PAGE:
• Windows Phone 7 Development:  Microsoft’s new mobile platform is shipping soon and it looks to be very competitive.  Here’s some more info from Paul Thurrott’s site: Hands On With Windows Phone 7.  There’s free tools available now to develop applications, I haven’t tried them out yet but will do so eventually:
  • eBay, PayPal, and the USPS: I recently sold something on eBay…it’s been a while and was really happy with the transaction. The whole process is now seamless and user-friendly from listing through payment and even to shipping via USPS.  I was pleased to learn that after you’re paid in PayPal, you can print (and pay for) a shipping label right from PayPal including insurance.  Both you and the buyer gets an email receipt with confirmation number. The USPS flat rate priority mail boxes (provided for free from the post office) are the way to go…you can stuff them with any amount of stuff for about $10, apply your shipping label, and even have your mail carrier pick it up for you.  Nice!
  • Security Updates:  The hacker conference Black Hat is going on now, and so the annual parade of security flaws uncovered is flowing fast. This is just a friendly reminder to keep everything up to date as there’s been serious flaws found in FireFox, Windows (a really bad one involving .lnk shortcuts), Flash, and Itunes/Quicktime.  Don’t waste a moment downloading and installing the latest updates for these programs.  And why you’re at it, have you updated your backups lately?  I thought so….

How to Develop iPhone Apps For Free

There’s an interesting (and free) resource if you’re interested in learning how to program the iPhone- how about a class from Stanford University including video lectures, pdf’s of lecture materials, and other reference materials? The class web page can be found here: Stanford iPhone Class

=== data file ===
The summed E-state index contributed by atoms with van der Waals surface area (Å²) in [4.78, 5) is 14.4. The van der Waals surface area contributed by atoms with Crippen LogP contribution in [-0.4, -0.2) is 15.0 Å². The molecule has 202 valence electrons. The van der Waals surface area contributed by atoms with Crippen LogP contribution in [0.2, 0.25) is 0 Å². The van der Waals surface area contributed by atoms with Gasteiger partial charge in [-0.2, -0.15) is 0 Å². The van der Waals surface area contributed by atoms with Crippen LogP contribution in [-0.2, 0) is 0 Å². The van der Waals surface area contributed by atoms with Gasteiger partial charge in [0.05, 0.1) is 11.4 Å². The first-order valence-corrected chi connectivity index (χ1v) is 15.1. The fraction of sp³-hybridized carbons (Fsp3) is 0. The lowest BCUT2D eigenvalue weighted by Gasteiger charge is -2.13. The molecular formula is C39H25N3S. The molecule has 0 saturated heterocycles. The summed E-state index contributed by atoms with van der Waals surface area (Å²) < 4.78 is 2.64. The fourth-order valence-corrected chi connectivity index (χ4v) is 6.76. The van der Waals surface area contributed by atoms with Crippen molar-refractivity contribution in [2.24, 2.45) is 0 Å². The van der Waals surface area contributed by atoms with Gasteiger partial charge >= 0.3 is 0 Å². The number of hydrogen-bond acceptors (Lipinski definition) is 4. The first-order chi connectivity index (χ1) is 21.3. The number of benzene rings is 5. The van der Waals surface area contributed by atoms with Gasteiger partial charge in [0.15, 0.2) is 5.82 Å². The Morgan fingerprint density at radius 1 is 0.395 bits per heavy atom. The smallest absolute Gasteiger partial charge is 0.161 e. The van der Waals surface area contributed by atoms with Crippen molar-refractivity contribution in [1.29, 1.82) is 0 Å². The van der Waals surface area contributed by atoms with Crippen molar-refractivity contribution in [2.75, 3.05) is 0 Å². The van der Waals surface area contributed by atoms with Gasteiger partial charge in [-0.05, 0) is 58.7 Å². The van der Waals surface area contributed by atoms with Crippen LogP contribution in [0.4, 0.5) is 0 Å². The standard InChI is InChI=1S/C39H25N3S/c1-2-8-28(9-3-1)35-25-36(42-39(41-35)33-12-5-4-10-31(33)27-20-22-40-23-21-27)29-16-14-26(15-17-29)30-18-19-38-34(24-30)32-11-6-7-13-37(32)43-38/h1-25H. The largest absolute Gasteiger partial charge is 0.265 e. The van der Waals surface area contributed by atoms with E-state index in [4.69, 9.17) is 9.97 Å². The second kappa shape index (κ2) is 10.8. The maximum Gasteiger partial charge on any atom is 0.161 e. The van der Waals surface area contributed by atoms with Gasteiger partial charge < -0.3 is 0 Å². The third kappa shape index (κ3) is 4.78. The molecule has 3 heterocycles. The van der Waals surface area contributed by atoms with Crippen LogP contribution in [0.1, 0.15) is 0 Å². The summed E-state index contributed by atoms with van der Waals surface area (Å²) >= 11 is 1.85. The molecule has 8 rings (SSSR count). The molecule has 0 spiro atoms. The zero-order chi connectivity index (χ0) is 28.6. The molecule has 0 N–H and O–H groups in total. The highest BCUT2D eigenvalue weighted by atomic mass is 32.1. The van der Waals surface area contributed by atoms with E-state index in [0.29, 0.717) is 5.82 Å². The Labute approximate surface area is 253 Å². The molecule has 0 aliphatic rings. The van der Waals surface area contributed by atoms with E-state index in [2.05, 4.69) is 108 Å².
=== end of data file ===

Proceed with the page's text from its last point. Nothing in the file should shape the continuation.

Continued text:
iphone appsStanford actually offers many free classes via Apple’s iTunes U program and a summary of these classes can be found here: Stanford iTunes classesAll you have to do is subscribe via iTunes and you get access to a wealth of materials.

The iPhone development class has been offered for a while and is very popular (millions of downloads).  I’ve downloaded the first couple lectures and found them very interesting and a great way to expand your knowledge with only your time investment.  One catch- in order to actually work the assignments you need access to a system running MacOS 10 and the iPhone SDK (free from Apple’s developer site).  You’ll also have to learn a new programming language (Objective-C).   A summary of the steps can be found in this article: 8 Steps to iPhone Development.

There is a .NET development environment called MonoTouch by Novell, but this does cost $399, a convenient (albeit expensive) alternative for Microsoft developers which still requires a Macintosh to do the actual development.

Give it a try and maybe you’ll develop new skills or create the next great iPhone and iPad application.


The Simple Things

While working on some enhancements for a client’s application I was reminded how sometimes simple changes can be powerful, useful, and appreciated by end users.